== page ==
Owe the Canada Revenue Agency for overdue tax? Your costs on that debt just rose.
The rate of interest the CRA charges on current or previous balances owing increased on Oct. 1 to 7%, up from 6%, representing the second consecutive quarter that the rate has risen by one percentage point.
The CRA charges interest if a taxpayer has a balance owing for a tax year and doesn’t pay it by April 30. Interest begins accumulating on May 1 and compounds daily.
Owing the CRA interest and penalties can wreak havoc on a client’s financial plans, said Scott Evans, a senior financial advisor with BlueShore Financial Credit Union in Vancouver.
“It’s a guaranteed [negative] return [and] it’s not tax deductible,” Evans said. With CRA charging interest at 7%, Evans said, someone in the top income tax bracket who chose to invest instead of paying the CRA would have to achieve a return of at least 15% on that investment to justify the decision.
The CRA also charges a late-filing penalty of 5% of your balance owing if you fail to file a tax return by the filing deadline of April 30 (or June 15 for the self-employed), plus an additional 1% for each month you file after the due date, to a maximum of 12 months.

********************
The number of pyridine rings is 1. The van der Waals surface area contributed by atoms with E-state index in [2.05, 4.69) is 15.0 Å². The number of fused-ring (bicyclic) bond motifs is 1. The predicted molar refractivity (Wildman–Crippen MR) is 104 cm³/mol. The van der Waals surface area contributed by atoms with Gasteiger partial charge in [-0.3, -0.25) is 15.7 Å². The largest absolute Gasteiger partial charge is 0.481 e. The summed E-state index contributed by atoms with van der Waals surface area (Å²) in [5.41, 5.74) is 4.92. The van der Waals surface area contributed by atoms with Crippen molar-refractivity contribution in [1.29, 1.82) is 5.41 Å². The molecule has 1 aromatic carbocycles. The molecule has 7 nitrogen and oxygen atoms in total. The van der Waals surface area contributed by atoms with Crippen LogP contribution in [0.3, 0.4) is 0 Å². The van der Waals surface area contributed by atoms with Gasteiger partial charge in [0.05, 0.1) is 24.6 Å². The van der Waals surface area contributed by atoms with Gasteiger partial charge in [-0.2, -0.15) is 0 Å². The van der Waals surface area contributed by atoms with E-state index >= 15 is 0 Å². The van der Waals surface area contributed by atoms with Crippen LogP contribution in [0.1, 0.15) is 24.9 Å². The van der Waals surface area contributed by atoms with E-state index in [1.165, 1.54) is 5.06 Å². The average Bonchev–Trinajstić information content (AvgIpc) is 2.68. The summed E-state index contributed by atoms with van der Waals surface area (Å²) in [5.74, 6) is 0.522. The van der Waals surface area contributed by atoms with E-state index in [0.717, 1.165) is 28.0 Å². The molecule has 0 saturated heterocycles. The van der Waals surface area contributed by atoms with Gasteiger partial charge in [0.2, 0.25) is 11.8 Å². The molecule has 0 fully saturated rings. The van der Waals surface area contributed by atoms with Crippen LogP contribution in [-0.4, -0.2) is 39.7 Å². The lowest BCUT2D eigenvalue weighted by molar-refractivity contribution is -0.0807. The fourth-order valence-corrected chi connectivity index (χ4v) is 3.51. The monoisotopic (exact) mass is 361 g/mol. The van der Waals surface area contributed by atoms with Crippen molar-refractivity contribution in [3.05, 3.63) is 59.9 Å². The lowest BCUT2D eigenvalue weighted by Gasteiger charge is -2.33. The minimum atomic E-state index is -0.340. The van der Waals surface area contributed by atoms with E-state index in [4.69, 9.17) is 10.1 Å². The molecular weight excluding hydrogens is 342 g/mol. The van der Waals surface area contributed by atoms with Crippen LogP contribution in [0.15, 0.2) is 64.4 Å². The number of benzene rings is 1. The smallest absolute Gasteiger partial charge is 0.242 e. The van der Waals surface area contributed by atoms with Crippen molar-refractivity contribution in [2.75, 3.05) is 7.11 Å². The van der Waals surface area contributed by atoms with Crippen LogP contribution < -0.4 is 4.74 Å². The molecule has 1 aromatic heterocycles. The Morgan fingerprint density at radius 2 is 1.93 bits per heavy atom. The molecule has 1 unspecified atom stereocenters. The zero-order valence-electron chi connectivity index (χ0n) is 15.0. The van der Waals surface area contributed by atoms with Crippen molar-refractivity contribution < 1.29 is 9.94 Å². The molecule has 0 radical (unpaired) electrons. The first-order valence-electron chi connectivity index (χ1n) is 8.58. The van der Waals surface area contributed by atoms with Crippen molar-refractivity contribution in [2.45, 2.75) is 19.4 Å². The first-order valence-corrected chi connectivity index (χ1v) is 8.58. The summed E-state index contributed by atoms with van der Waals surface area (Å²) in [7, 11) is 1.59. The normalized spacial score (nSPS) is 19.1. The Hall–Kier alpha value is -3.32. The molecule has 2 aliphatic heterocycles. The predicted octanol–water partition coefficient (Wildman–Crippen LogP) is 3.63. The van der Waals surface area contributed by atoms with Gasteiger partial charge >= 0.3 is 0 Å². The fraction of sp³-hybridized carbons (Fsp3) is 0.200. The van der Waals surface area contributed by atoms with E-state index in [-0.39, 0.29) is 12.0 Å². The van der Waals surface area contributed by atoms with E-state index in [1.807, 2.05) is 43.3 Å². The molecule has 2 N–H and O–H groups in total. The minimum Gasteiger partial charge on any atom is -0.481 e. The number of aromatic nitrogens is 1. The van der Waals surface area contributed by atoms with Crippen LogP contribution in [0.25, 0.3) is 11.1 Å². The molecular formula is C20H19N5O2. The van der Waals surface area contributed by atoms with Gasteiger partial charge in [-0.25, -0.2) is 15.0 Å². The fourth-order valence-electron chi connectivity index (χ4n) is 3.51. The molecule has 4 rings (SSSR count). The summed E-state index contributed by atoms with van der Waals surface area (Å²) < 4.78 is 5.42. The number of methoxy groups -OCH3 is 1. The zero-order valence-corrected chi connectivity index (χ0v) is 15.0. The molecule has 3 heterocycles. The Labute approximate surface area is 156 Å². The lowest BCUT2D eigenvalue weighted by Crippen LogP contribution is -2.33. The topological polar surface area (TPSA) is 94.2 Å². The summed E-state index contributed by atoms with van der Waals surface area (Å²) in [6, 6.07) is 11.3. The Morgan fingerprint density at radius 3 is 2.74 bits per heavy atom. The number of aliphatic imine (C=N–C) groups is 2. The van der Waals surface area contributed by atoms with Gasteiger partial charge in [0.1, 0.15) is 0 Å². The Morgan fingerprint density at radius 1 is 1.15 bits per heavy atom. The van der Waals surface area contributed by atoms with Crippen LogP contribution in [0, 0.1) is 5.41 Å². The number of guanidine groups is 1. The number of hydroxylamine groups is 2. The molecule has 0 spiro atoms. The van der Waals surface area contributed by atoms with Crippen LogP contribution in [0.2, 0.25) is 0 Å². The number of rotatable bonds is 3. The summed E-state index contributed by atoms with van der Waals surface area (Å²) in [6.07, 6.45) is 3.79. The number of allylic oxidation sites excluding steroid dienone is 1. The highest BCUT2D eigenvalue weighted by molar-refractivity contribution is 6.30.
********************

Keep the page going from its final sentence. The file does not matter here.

If the CRA also charged a late-filing penalty in any of the previous three tax years, and asked that a taxpayer to file a return, the late filing penalty jumps to 10% of balance owing, with an additional 2% for each additional month to a maximum of 20 months.
Doug Carroll, a tax and estate specialist with Aviso Wealth in Toronto, said a taxpayer who disputes interest and penalties they owe the CRA should pay the amounts owing first, and then fight. Not paying and ultimately losing the battle to the CRA “will be really expensive,” Carroll said, as interest and penalties will have accumulated in the meantime.
On the other hand, if the taxpayer wins their battle, the CRA will have to return the amounts paid, plus interest. The CRA pays back interest at the base prescribed rate, plus two percentage points, which is 5% as of Oct. 1, up from 4% the quarter before.
That rate, as well as the rate the CRA charges on amounts owing is determined in the Income Tax Regulations. The rate charged on overdue tax is calculated by taking the “base” prescribed interest rate, which is 3% for the fourth quarter, and adding four percentage points.
The prescribed interest rate as well as the rate the CRA charges on amounts owed and owing for the first quarter of 2023 will be announced in mid-December, based on the average three-month T-bill rate in October.